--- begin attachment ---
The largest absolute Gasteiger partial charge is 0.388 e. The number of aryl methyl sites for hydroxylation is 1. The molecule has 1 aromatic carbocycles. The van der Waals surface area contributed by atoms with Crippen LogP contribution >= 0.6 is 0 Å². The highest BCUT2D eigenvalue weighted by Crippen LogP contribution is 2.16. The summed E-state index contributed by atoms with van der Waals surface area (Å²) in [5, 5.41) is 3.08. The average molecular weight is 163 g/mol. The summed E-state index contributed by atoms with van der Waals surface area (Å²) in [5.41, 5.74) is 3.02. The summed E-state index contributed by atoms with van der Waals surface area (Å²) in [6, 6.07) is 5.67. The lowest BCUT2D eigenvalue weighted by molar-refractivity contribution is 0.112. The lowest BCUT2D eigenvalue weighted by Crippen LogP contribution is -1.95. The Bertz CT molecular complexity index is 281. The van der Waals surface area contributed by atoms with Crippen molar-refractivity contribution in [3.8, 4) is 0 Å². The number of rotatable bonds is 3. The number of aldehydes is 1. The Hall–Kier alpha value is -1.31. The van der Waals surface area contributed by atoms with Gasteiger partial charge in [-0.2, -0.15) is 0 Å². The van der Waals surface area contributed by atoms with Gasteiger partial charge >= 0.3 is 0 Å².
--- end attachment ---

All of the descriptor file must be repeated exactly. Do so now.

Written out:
The largest absolute Gasteiger partial charge is 0.388 e. The number of aryl methyl sites for hydroxylation is 1. The molecule has 1 aromatic carbocycles. The van der Waals surface area contributed by atoms with Crippen LogP contribution >= 0.6 is 0 Å². The highest BCUT2D eigenvalue weighted by Crippen LogP contribution is 2.16. The summed E-state index contributed by atoms with van der Waals surface area (Å²) in [5, 5.41) is 3.08. The average molecular weight is 163 g/mol. The summed E-state index contributed by atoms with van der Waals surface area (Å²) in [5.41, 5.74) is 3.02. The summed E-state index contributed by atoms with van der Waals surface area (Å²) in [6, 6.07) is 5.67. The lowest BCUT2D eigenvalue weighted by molar-refractivity contribution is 0.112. The lowest BCUT2D eigenvalue weighted by Crippen LogP contribution is -1.95. The Bertz CT molecular complexity index is 281. The van der Waals surface area contributed by atoms with Crippen molar-refractivity contribution in [3.8, 4) is 0 Å². The number of rotatable bonds is 3. The number of aldehydes is 1. The Hall–Kier alpha value is -1.31. The van der Waals surface area contributed by atoms with Gasteiger partial charge in [-0.2, -0.15) is 0 Å². The van der Waals surface area contributed by atoms with Gasteiger partial charge >= 0.3 is 0 Å².